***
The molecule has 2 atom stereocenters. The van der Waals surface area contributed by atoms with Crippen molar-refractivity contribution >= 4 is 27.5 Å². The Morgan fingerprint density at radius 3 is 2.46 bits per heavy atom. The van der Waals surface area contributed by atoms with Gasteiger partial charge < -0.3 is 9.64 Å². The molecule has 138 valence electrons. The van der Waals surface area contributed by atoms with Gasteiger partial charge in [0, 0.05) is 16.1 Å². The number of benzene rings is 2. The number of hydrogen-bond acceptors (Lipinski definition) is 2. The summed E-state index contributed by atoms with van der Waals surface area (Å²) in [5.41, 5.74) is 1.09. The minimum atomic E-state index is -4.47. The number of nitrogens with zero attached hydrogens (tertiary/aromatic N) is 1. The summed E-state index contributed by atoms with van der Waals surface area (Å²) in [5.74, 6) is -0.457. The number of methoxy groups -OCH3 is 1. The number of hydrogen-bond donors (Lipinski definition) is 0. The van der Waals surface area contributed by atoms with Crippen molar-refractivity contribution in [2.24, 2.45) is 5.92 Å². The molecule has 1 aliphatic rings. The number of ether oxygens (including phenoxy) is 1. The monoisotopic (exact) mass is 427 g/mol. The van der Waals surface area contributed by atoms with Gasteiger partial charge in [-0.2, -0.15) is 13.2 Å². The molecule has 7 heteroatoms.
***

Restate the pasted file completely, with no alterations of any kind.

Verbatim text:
The molecule has 2 atom stereocenters. The van der Waals surface area contributed by atoms with Crippen molar-refractivity contribution >= 4 is 27.5 Å². The Morgan fingerprint density at radius 3 is 2.46 bits per heavy atom. The van der Waals surface area contributed by atoms with Gasteiger partial charge < -0.3 is 9.64 Å². The molecule has 138 valence electrons. The van der Waals surface area contributed by atoms with Gasteiger partial charge in [0, 0.05) is 16.1 Å². The number of benzene rings is 2. The number of hydrogen-bond acceptors (Lipinski definition) is 2. The summed E-state index contributed by atoms with van der Waals surface area (Å²) in [5.41, 5.74) is 1.09. The minimum atomic E-state index is -4.47. The number of nitrogens with zero attached hydrogens (tertiary/aromatic N) is 1. The summed E-state index contributed by atoms with van der Waals surface area (Å²) in [5.74, 6) is -0.457. The number of methoxy groups -OCH3 is 1. The number of hydrogen-bond donors (Lipinski definition) is 0. The van der Waals surface area contributed by atoms with Crippen molar-refractivity contribution in [2.24, 2.45) is 5.92 Å². The molecule has 1 aliphatic rings. The number of ether oxygens (including phenoxy) is 1. The monoisotopic (exact) mass is 427 g/mol. The van der Waals surface area contributed by atoms with Gasteiger partial charge in [-0.2, -0.15) is 13.2 Å². The molecule has 7 heteroatoms.